CAMPAIGNERS, authorities and other stakeholders have produced a first-of-its-kind strategy to protect street trees in Sheffield for generations to come, after a controversial saga lasting more than four years.

It follows nine months of work between Sheffield Tree Action Group (STAG), Sheffield Council, Amey, experts from Natural Capital Solutions, Leeds Council and the Woodland Trust – which has been independently chaired by the chief executive of Sheffield and Rotherham Wildlife Trust.

Paul Selby, from STAG, said: “Assuming the strategy is adopted and implemented by Sheffield Council, Sheffield residents can be confident that their street trees will be protected, sustained, and increased in number.

“The benefits of this new and enlightened approach will be felt not just by current generations, but future generations too.”

Collaboration on the plans started after years of rows between STAG, the council and Amey over a £2.2 billion highways management contract called Streets Ahead. During that time 5,400 trees were felled – about 600 of which the Forestry Commission said were chopped illegally. There were also mass protests, riots in the streets, arrests and court cases.

A pause in felling, mediated talks and meetings where the minutes were published online have allowed them to finally come to an agreement on a way forward.

Councillor Mark Jones, cabinet member for environment and streetscene, admitted the authority made wrong decisions in the past but were now looking to be leaders on the issue.

He said: “We live in a city famous for its greenery, something many of us are rightly proud of. Trees matter. Not only do they help improve air quality and support wildlife but they have also been proven to benefit our mental health. We need better and more robust measures in place to make sure trees across Sheffield continue providing value to our natural and urban environment.

“We’ve not always got the approach to street trees right. However, through the hard work and dedication of the development group and many others we have created this new strategy, one which ensures we listen carefully to all viewpoints and will shape how we do things better.”

Plans focus around six key goals, which each have a number of actions required to achieve them including regular monitoring and targeted planting. These goals are:

  • Sustainably and carefully manage street trees in accordance with best practice
  • Ensure street trees are more resilient through the type and age of trees we plant and how we manage current stock
  • Increase the value and benefits of street trees
  • Contribute to a more equal distribution of urban forest across the city to promote health and well-being
  • Increase street tree canopy cover
  • Involve the wider community in caring for and valuing street trees.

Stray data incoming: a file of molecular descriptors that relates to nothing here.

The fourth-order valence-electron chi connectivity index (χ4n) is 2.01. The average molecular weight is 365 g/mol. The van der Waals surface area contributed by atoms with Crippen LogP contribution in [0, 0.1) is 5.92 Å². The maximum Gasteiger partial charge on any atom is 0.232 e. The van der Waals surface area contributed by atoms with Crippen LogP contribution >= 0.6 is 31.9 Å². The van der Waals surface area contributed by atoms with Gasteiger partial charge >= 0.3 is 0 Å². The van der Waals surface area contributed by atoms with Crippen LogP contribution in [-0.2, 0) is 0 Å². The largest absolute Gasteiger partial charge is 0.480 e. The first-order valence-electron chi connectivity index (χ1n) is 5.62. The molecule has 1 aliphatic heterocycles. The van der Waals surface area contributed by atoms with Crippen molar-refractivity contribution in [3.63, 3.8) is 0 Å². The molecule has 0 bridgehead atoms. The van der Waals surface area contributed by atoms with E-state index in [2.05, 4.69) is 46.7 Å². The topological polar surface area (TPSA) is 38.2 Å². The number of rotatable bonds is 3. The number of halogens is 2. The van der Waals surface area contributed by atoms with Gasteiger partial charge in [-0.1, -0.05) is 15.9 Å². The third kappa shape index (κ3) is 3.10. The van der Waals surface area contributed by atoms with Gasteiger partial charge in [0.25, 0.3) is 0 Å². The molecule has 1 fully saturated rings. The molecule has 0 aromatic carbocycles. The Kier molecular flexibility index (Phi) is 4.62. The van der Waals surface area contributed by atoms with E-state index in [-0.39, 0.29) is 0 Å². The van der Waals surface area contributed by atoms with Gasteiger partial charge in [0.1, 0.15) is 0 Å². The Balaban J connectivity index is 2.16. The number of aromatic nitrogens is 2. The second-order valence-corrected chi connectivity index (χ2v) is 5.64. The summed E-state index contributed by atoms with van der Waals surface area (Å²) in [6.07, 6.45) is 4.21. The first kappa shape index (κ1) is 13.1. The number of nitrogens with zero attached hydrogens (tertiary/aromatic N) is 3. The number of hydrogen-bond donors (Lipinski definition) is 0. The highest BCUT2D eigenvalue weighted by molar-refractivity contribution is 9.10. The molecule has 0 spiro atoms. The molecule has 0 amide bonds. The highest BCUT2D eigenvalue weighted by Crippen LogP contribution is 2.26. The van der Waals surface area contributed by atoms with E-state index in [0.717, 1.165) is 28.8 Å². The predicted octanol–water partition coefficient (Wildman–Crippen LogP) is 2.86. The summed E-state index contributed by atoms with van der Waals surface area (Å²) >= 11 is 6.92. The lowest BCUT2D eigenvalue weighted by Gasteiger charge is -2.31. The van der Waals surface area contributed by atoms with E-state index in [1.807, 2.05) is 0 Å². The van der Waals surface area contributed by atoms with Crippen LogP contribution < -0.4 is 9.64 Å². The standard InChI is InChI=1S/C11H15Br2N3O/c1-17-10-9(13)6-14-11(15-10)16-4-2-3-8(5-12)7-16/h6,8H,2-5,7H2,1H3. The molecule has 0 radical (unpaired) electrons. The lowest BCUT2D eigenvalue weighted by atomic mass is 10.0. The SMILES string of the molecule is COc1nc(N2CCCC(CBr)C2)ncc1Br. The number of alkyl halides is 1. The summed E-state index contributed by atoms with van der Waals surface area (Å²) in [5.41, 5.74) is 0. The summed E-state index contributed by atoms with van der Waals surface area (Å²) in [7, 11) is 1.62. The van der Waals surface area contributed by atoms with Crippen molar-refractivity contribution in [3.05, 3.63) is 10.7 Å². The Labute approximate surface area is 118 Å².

They also want to introduce a tree warden scheme to allow residents to get involved too.

Consultation on the strategy will begin soon and run until spring 2021. Comments will be sought through an online survey and a tree discussion event in November this year. The group will also seek commitment to the strategy from other stakeholders during this time.

After that is completed, a finalised plan will be produced and implemented.

The group do not have a total figure for how much the new strategy will cost as they said many of the actions can be put into existing work. The additional charges they did estimate were ‘minimal’ and they said extra tree planting can be funded by grants.

Part of the work included commissioning Treeconomics to do a state-of-the-art i-Tree Eco report drawing on more than 35,000 records from the Streets Ahead database to assess the benefits of Sheffield’s street trees.

They found the current value of street tree benefits in the city was £7.7 million over 80 years and the public amenity value over the same time period was £340 million.

At present, there are 35,259 street trees in Sheffield for which Amey has responsibility.

Treeconomics said if all the layers of leaves within the tree canopies were spread out they would cover an area of more than 800 times the size of Bramall Lane.

More affluent areas such as Dore and Totley have double the canopy cover of the most deprived areas.

Street trees in the city remove three tonnes of air pollutants every year and store 12,000 tonnes of carbon, according to Treeconomics.

Sheffield has a ‘relatively high’ diversity of street tree species, with 187 identified but the majority were rated ‘fair’, meaning they were not either outstandingly good or particularly poor specimens in terms of benefits.

Two thirds of the tree stock are currently still maturing.

Going forwards, each tree will be assessed by a six-stage process and any street tree that needs to be replaced because it is either dead, dying, diseased, damaged or dangerous will be replaced on a one-for-one basis close to the original site.

Darren Butt, account director at Streets Ahead, said: “We have welcomed the opportunity to sit down with all partners to discuss and agree a shared vision for street trees in Sheffield. By engaging with local communities and members of STAG we have a solid foundation from which to build, continuing to work collaboratively, achieving the outcomes that benefit everyone in the city.

“We are confident that our working relationships are stronger and more resilient as a result going forward.”

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